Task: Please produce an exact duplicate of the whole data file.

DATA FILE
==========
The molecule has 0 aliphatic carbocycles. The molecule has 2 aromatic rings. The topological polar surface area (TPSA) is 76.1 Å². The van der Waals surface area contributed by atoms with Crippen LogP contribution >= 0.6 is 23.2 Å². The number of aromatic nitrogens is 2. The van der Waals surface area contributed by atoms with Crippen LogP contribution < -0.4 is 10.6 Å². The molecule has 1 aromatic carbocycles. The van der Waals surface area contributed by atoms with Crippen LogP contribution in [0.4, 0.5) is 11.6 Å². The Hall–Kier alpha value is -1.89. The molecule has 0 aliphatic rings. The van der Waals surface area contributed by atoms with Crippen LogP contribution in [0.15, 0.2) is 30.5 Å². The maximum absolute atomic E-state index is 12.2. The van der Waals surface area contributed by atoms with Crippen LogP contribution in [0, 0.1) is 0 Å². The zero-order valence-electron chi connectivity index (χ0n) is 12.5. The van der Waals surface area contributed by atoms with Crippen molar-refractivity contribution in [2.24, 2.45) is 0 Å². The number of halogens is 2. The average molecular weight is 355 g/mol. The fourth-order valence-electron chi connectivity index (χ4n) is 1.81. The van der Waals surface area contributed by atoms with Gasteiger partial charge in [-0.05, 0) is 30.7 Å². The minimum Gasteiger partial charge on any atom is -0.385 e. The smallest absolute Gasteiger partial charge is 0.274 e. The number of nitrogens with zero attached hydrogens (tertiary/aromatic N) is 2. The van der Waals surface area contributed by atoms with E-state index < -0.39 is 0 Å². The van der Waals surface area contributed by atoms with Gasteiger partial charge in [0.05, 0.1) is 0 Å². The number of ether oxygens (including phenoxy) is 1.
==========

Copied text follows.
The molecule has 0 aliphatic carbocycles. The molecule has 2 aromatic rings. The topological polar surface area (TPSA) is 76.1 Å². The van der Waals surface area contributed by atoms with Crippen LogP contribution >= 0.6 is 23.2 Å². The number of aromatic nitrogens is 2. The van der Waals surface area contributed by atoms with Crippen LogP contribution < -0.4 is 10.6 Å². The molecule has 1 aromatic carbocycles. The van der Waals surface area contributed by atoms with Crippen LogP contribution in [0.4, 0.5) is 11.6 Å². The Hall–Kier alpha value is -1.89. The molecule has 0 aliphatic rings. The van der Waals surface area contributed by atoms with Crippen LogP contribution in [0.15, 0.2) is 30.5 Å². The maximum absolute atomic E-state index is 12.2. The van der Waals surface area contributed by atoms with Crippen LogP contribution in [0, 0.1) is 0 Å². The zero-order valence-electron chi connectivity index (χ0n) is 12.5. The van der Waals surface area contributed by atoms with Crippen molar-refractivity contribution in [2.24, 2.45) is 0 Å². The number of halogens is 2. The average molecular weight is 355 g/mol. The fourth-order valence-electron chi connectivity index (χ4n) is 1.81. The van der Waals surface area contributed by atoms with Gasteiger partial charge in [-0.05, 0) is 30.7 Å². The minimum Gasteiger partial charge on any atom is -0.385 e. The smallest absolute Gasteiger partial charge is 0.274 e. The number of nitrogens with zero attached hydrogens (tertiary/aromatic N) is 2. The van der Waals surface area contributed by atoms with E-state index < -0.39 is 0 Å². The van der Waals surface area contributed by atoms with Gasteiger partial charge in [0.05, 0.1) is 0 Å². The number of ether oxygens (including phenoxy) is 1.